Purdue Pharma, makers of the opioid painkiller OxyContin, have settled with the state of Oklahoma for a record $240 million. This is Purdue’s third and largest state settlement yet. The drug manufacturer still faces thousands of other pending local, city and state suits, including a 1,600 case consolidated federal suit against Purdue and other drug manufacturers, distributors and pharmacies for their role in America’s current opioid addiction crisis.

“Purdue appears to have concluded that it was less risky to settle the Oklahoma case than have the allegations publicly aired against it during a televised trial and face exposure to what could have been an astronomical jury verdict.” -Abbe R. Gluck, a professor at Yale Law School who directs the Solomon Center for Health Policy and Law (New York Times)

Although not named in the Oklahoma suit, the Sackler family who owns and manages Purdue Pharma, will personally contribute $75 million to a new addiction treatment and research center at Oklahoma State University in Tulsa. An additional $100 million from the settlement will also go to funding the facility.

The Sackler family has come under severe scrutiny under allegations that they played a direct part in misleading the public about OxyContin’s addictiveness. Massachusetts made public documents showing direct efforts by the Sackler family to market and aggressively promote the drug which helped ignite the opioid crisis.

According to the lawsuit, at a 1996 launch party for OxyContin, Richard Sackler, then senior vice president responsible for sales, proudly told the audience that it would create a “blizzard of prescriptions that will bury the competition.” Emails were also discovered showing the Sacklers planned on passing the blame on to those who become addicted to painkillers.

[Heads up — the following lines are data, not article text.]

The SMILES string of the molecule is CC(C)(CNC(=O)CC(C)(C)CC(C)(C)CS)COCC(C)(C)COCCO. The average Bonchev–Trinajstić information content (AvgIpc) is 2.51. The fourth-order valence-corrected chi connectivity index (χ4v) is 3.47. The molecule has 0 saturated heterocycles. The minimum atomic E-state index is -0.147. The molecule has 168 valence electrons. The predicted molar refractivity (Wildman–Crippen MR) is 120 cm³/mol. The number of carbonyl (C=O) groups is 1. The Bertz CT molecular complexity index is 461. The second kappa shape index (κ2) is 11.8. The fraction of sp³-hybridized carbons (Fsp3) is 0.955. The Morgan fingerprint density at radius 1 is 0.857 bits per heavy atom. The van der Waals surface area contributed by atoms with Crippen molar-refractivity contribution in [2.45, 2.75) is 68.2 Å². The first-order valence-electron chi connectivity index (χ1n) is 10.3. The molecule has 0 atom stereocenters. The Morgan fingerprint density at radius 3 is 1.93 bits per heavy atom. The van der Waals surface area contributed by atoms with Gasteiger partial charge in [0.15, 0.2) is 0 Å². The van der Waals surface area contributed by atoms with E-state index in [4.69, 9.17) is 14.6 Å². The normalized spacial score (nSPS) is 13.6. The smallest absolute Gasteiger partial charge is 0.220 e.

“We have to hammer on abusers in every way possible. They are the culprits and the problem. They are reckless criminals.” -Richard Sackler wrote in a 2001 email as president of Purdue Pharma

In addition to funding the new addiction treatment facility, $60 million of the settlement will go to the state to cover litigation cost, $12.5 million to municipalities and counties to reimburse for costs of the opioid epidemic and $20 million in medication for addiction treatment. Purdue Pharma has also pledged not to make a profit from their new opioid overdose treatment injection which is currently being fast-tracked through the FDA.

While some were hopeful the Oklahoma settlement would set a precedent and other pending cases would quickly settle, plaintiffs lawyers in the consolidated federal litigation do not believe the Oklahoma settlement is representative of the broad settlement against multiple defendants.

“There are nearly two dozen other defendants with pending allegations against them in federal court. We believe all of these defendants — opioid manufacturers, distributors, and pharmacies — must be held responsible for their role in the epidemic, and we will continue to pursue accountability for the thousands of communities we represent.” Statement by Executive committee of the plaintiffs’ lawyers (New York Times)

Also of concern Purdue Pharma’s CEO says bankruptcy is ‘an option.’ Purdue Pharma and the Sackler family may not have enough funds to pay out the thousands of pending lawsuits against them. If Purdue Pharma were to file bankruptcy, all pending lawsuits would be frozen and moved to bankruptcy court. The recovery amount of each plaintiff would then be decided by a bankruptcy judge.

While there are many defendants in pending opioid suits, the three main defendants are Purdue Pharma, Teva Pharmaceuticals and Johnson & Johnson.

Johnson & Johnson has a history of risking jury trials, most notably in their antipsychotic drug Risperdal and blood thinner Xarelto.

Stephen Sheller, Sheller PC, was selected as one of a few private plaintiff firms to assist Philadelphia in a suit against opioid manufacturers. The Sheller Family Foundation also made a donation to support My Sister’s Place, a treatment facility in Philadelphia which supports opioid-addicted mothers and their families.


Purdue Pharma and Sacklers Reach $270 Million Settlement in Opioid Lawsuit, New York Times, March 26, 2019

Sacklers Directed Efforts to Mislead Public About OxyContin, Court Filing Claims, New York Times, January 15, 2019

If Purdue Pharma declares bankruptcy, what would it mean for lawsuits against the opioid manufacturer?, STAT, March 4, 2019